Teaching What You (Mostly) Don’t Know
Several years ago, I participated in a book group sponsored by our university’s Center for the Advancement of Teaching and Learning (CATL). We read and discussed Therese Huston’s Teaching What You Don’t Know (more recently I read her How Women Decide which I also recommend). We’ve all been in that boat, maybe the department is understaffed and needs help covering a course outside our expertise. Or a chair or dean “suggests” you widen your course portfolio. Or it’s a required course everyone in the department shares. We do what we can to make sure we are good department citizens and to ensure our students have strong learning experiences, even when we might be out of our depth.
Since I teach undergraduates exclusively, I’ve taught every core course and many of the electives in our Professional Writing and Rhetoric program (soon to be a major in Fall 2018!) as well as numerous sections of our first-year writing course and even two sections of literature (I was not very good, but one was vampire lit and one took place in Ireland so they were definitely interesting). I’m better at some and average in others, but I can still support my students in their learning journeys through my field.
But sometimes, maybe we offer a course on a subject we don’t know much about because it’s timely, meaningful, necessary, important. In the fall, I’ll be teaching a special topics course on feminism and rhetoric. There is a rich body of literature on women’s rhetorics and rhetorical silence, examples from classical times through to Emma Gonzalez today, and extensive theory. I used some social and political capital to swap it out with another elective that was already scheduled. I know this class will attract many students from diverse backgrounds, but I also know many , if not most, of the will know WAY more about feminism and women’s issues than I do.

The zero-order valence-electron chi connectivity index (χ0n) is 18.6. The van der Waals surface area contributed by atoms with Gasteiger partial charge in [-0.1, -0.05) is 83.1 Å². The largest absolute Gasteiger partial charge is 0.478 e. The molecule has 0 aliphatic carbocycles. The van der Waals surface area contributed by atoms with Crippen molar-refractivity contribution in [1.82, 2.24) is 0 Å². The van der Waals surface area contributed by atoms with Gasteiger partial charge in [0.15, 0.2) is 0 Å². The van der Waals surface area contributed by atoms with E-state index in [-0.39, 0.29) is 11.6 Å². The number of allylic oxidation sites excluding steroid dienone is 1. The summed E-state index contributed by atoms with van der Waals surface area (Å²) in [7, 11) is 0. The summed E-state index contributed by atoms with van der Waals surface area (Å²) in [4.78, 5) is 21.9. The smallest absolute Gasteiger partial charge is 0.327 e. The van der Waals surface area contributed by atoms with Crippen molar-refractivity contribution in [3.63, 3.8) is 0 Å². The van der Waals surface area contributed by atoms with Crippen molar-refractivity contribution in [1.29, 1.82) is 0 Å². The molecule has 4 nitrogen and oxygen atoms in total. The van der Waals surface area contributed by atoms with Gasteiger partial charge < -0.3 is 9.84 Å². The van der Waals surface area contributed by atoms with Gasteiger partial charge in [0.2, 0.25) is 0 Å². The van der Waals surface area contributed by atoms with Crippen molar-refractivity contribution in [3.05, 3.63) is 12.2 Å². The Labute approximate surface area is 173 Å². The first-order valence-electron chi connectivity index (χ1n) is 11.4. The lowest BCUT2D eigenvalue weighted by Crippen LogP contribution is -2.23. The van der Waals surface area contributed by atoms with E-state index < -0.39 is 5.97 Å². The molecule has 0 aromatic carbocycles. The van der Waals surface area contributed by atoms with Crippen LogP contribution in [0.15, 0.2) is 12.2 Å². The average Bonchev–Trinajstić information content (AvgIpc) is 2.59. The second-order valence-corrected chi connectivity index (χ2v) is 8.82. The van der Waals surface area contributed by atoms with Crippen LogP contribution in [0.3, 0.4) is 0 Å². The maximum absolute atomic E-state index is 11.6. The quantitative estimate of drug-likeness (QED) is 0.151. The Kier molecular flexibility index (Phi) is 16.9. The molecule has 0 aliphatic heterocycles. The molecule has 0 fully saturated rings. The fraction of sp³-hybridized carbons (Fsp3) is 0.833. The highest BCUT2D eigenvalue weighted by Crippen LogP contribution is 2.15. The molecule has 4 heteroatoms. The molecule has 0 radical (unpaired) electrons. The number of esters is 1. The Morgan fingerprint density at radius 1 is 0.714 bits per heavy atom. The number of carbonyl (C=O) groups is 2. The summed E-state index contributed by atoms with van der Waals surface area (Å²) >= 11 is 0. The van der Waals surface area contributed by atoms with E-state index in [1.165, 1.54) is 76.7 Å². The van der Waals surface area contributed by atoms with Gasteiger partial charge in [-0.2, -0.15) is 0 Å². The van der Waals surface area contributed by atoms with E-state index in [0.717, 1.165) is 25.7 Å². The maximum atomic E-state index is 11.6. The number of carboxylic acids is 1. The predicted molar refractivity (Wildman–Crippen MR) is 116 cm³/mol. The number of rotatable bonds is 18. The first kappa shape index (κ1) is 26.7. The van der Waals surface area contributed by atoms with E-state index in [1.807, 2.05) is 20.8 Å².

I’ve been imagining the first day of the class since it went on the books. How do I say I’m trained in old dead white guys and don’t know much about non-old dead white guy rhetoric? How do I explain that gap in my education? Was it a conscious choice I made to avoid it, or were the classes not offered in grad school? Even if they weren’t offered, how had I just not noticed the absence?
Maybe I will just admit to those students in the fall that I (un)consciously avoided this subject because it makes me uncomfortable as a middle-class cis white woman and that I didn’t know to consider or talk about these issues without fear of possibly and quite unintentionally upsetting someone. And that I know now this makes me part of the problem.
So I’m offering this course. To fill that gap in my education; to learn from students far more knowledgeable and skilled in discussing issues of gender, race, and sexuality than I; to become better for it. Hopefully they will be OK about that, and we can learn together. I’ll do my best to pull the most appropriate theory, documents, histories, women in rhetorical theory, and they can help me with the feminism piece.
I have a lot of reading to do this summer. But part of being an Agile faculty member is being open to learning new things from those around you, trusting others’ experience and truth, being open to situations in which you might fall on your face, trusting that someone – even our students – will be there to pick you up and explain how not to fall next time. I’ve already got a stack of books on women’s rhetorics reading to be annotated. I’ll probably reread Huston’s Teaching What We Don’t Know for additional support. And whatever happens during the semester,I know students will learn and I’ll be a better person, teacher, and mentor at the end of it. So here we go.